WASHINGTON -- Some Americans must think hurricane victims need high heels or that people facing famine due to drought might appreciate a parka.
Those are just a couple of the goodhearted but misguided donations offered when disaster has struck.
In an effort to clear up misconceptions, an international disaster assistance coalition just released new guidelines to educate Americans about donating suitable materials and assisting disaster victims.
Jim Bishop, of the Washington-based group InterAction, said the guidelines were changed because people sometimes hinder relief efforts in their attempts to help.
"Appropriate giving is a minefield if it's not done right," said Neil Frame of Operation USA in Los Angeles. "You don't want your disaster response to be part of the disaster."
Frame said the most inappropriate items people can send are food, clothing and their personal medicine. He said people have sent, or tried to send, expired antibiotics, avocados to Mexico City and T-shirts to people in blizzard-stricken countries.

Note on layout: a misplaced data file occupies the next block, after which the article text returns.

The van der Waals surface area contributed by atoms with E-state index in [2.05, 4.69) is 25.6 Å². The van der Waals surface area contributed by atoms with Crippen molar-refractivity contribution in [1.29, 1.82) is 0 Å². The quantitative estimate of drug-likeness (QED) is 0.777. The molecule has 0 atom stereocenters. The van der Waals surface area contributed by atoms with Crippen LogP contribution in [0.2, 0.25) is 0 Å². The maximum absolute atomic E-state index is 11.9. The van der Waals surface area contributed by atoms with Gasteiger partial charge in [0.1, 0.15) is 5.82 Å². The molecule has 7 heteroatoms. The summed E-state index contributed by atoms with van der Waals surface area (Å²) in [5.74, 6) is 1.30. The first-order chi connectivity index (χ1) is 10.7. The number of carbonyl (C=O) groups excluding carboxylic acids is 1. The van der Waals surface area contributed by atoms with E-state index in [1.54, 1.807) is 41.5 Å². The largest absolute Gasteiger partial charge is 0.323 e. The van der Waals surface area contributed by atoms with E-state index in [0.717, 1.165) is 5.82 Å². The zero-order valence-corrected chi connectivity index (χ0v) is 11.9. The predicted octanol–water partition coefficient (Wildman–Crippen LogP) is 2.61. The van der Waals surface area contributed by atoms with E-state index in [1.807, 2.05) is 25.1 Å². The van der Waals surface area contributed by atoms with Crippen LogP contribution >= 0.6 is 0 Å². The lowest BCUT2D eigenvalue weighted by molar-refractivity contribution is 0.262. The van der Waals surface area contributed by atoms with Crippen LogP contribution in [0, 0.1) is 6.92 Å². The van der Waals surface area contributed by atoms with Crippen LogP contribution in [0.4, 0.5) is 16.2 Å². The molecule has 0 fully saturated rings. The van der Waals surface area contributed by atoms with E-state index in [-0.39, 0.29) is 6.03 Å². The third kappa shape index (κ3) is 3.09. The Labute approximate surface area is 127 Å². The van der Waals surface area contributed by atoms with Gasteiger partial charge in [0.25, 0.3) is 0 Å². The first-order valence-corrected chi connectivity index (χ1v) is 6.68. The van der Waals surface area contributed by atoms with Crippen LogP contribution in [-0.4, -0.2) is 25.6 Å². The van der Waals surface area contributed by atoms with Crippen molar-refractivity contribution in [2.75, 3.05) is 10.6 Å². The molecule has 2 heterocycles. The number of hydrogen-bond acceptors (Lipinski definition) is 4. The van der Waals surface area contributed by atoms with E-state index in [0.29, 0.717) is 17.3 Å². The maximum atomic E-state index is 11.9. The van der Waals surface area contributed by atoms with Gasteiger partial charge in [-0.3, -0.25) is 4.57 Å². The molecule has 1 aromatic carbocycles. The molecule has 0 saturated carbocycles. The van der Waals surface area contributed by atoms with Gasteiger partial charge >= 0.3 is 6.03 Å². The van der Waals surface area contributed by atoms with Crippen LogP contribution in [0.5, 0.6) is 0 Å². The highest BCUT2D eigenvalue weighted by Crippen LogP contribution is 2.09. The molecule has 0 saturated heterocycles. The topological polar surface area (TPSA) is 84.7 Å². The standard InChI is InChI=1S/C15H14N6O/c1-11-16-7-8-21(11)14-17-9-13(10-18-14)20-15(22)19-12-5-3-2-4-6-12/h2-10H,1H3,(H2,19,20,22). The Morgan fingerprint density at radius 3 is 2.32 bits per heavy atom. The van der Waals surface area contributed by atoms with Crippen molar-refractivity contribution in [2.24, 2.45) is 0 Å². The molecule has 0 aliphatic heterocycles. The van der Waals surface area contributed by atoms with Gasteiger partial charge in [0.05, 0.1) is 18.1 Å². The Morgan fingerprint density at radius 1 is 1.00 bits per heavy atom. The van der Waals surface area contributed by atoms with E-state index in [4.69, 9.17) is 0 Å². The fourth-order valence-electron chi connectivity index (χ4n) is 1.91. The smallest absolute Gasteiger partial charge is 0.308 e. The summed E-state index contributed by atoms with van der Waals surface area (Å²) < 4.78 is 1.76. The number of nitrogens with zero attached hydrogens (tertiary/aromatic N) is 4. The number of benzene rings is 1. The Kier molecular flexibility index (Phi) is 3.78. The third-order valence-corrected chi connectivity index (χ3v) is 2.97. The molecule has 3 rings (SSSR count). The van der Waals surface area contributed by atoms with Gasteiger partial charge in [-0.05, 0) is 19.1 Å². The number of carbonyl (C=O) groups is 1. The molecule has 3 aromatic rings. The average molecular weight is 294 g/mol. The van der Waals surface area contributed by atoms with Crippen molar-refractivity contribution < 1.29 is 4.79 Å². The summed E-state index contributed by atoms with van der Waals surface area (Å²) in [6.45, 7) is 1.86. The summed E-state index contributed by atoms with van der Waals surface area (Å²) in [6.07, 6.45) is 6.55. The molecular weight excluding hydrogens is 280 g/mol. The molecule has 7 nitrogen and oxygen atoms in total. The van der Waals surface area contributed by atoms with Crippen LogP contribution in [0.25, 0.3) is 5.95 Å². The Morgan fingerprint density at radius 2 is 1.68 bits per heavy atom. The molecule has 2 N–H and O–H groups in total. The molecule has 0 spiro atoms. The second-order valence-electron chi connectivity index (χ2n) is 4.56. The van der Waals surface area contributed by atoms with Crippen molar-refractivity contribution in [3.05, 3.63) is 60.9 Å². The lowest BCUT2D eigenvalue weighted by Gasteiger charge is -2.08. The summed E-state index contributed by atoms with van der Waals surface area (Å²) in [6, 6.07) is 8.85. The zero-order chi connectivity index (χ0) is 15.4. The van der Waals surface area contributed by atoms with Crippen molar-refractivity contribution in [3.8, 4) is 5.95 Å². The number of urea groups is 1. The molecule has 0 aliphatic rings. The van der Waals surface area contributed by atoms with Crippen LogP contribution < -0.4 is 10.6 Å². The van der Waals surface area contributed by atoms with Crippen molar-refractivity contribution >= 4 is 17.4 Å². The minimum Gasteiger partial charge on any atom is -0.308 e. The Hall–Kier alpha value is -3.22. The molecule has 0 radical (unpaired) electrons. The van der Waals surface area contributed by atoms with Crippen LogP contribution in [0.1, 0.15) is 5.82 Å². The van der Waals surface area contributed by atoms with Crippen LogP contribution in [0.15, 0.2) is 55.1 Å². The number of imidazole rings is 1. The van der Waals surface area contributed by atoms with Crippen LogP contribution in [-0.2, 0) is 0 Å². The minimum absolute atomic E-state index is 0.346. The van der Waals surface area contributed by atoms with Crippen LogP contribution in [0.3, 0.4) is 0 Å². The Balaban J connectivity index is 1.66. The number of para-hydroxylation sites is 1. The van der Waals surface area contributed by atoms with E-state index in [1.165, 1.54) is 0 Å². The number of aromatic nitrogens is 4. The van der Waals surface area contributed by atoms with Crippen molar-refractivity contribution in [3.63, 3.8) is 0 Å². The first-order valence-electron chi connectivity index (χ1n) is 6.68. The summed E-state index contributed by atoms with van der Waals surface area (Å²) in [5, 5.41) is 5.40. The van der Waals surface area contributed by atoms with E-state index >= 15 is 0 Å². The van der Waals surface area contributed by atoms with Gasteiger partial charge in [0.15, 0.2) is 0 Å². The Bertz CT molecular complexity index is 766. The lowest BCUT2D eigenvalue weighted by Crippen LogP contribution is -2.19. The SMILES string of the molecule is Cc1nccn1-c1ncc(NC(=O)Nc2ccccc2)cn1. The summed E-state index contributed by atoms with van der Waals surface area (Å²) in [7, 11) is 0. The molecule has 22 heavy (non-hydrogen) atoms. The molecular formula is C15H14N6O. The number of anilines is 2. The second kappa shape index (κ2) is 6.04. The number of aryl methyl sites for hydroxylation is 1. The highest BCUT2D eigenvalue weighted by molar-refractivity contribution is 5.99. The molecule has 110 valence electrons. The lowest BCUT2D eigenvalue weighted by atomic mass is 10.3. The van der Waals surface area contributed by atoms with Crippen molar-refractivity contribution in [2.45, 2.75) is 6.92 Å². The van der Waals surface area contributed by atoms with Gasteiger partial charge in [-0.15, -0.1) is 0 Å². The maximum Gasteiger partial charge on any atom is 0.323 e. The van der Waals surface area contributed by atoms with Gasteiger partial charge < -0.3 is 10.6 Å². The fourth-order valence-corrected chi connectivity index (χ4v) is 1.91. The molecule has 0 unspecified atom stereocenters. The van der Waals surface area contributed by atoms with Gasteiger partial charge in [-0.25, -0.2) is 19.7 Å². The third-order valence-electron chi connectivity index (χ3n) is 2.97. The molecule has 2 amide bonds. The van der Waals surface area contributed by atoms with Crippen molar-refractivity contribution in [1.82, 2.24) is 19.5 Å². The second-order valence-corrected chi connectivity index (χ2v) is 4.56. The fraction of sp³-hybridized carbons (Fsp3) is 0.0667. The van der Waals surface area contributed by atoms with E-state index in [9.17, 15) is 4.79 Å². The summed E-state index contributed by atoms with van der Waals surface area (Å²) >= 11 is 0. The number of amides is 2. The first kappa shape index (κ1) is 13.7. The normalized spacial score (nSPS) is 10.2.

"One agency got cocktail dresses and high-heeled shoes to help disaster victims in Honduras," Frame said.
Cash is best because it can be used for anything, the groups say. It's also efficient and it supports the economies of disaster-stricken areas. And cash doesn't require transportation or cause cultural, environmental or dietary problems.
"A lot of people think giving cash donations is cold," said Suzanne Brooks of Volunteers in Technical Assistance in Arlington, Va. "They get caught up in their emotions. It makes them feel better, but that is not necessarily the best thing for the disaster victims."
InterAction, the nation's largest coalition of relief, development and refugee agencies, includes the American Red Cross and CARE. The 160 members have to follow criteria about what the cash will spent on.
The guidelines, which are on InterAction's Web site, recommend that if people still choose to donate materials, they should contact an established relief organization before collecting anything. The guidelines advise asking about the quantity and types of goods needed and about shipping methods and costs.
The Web site also suggests different uses for donated goods.
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